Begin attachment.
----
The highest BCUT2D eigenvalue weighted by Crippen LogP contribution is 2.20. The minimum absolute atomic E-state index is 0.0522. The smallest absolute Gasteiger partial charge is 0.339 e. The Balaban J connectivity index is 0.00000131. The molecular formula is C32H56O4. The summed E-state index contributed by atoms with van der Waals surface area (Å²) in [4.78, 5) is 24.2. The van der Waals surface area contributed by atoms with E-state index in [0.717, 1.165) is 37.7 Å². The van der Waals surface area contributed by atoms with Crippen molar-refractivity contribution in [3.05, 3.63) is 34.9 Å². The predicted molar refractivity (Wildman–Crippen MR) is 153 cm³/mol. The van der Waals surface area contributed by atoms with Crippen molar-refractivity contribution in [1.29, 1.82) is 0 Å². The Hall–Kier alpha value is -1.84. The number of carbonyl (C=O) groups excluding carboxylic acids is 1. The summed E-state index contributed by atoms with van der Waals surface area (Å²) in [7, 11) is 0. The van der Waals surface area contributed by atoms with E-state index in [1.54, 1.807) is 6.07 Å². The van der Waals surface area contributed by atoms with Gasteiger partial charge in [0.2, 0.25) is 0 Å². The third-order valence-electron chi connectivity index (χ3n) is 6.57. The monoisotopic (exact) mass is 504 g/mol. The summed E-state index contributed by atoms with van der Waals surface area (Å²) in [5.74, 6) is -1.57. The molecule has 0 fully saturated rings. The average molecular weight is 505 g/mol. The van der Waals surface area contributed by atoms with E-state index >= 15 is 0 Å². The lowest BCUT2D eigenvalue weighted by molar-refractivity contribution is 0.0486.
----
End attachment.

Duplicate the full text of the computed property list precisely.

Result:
The highest BCUT2D eigenvalue weighted by Crippen LogP contribution is 2.20. The minimum absolute atomic E-state index is 0.0522. The smallest absolute Gasteiger partial charge is 0.339 e. The Balaban J connectivity index is 0.00000131. The molecular formula is C32H56O4. The summed E-state index contributed by atoms with van der Waals surface area (Å²) in [4.78, 5) is 24.2. The van der Waals surface area contributed by atoms with E-state index in [0.717, 1.165) is 37.7 Å². The van der Waals surface area contributed by atoms with Crippen molar-refractivity contribution in [3.05, 3.63) is 34.9 Å². The predicted molar refractivity (Wildman–Crippen MR) is 153 cm³/mol. The van der Waals surface area contributed by atoms with Crippen molar-refractivity contribution in [1.29, 1.82) is 0 Å². The Hall–Kier alpha value is -1.84. The number of carbonyl (C=O) groups excluding carboxylic acids is 1. The summed E-state index contributed by atoms with van der Waals surface area (Å²) in [7, 11) is 0. The van der Waals surface area contributed by atoms with E-state index in [1.54, 1.807) is 6.07 Å². The van der Waals surface area contributed by atoms with Gasteiger partial charge in [0.2, 0.25) is 0 Å². The third-order valence-electron chi connectivity index (χ3n) is 6.57. The monoisotopic (exact) mass is 504 g/mol. The summed E-state index contributed by atoms with van der Waals surface area (Å²) in [5.74, 6) is -1.57. The molecule has 0 fully saturated rings. The average molecular weight is 505 g/mol. The van der Waals surface area contributed by atoms with E-state index >= 15 is 0 Å². The lowest BCUT2D eigenvalue weighted by molar-refractivity contribution is 0.0486.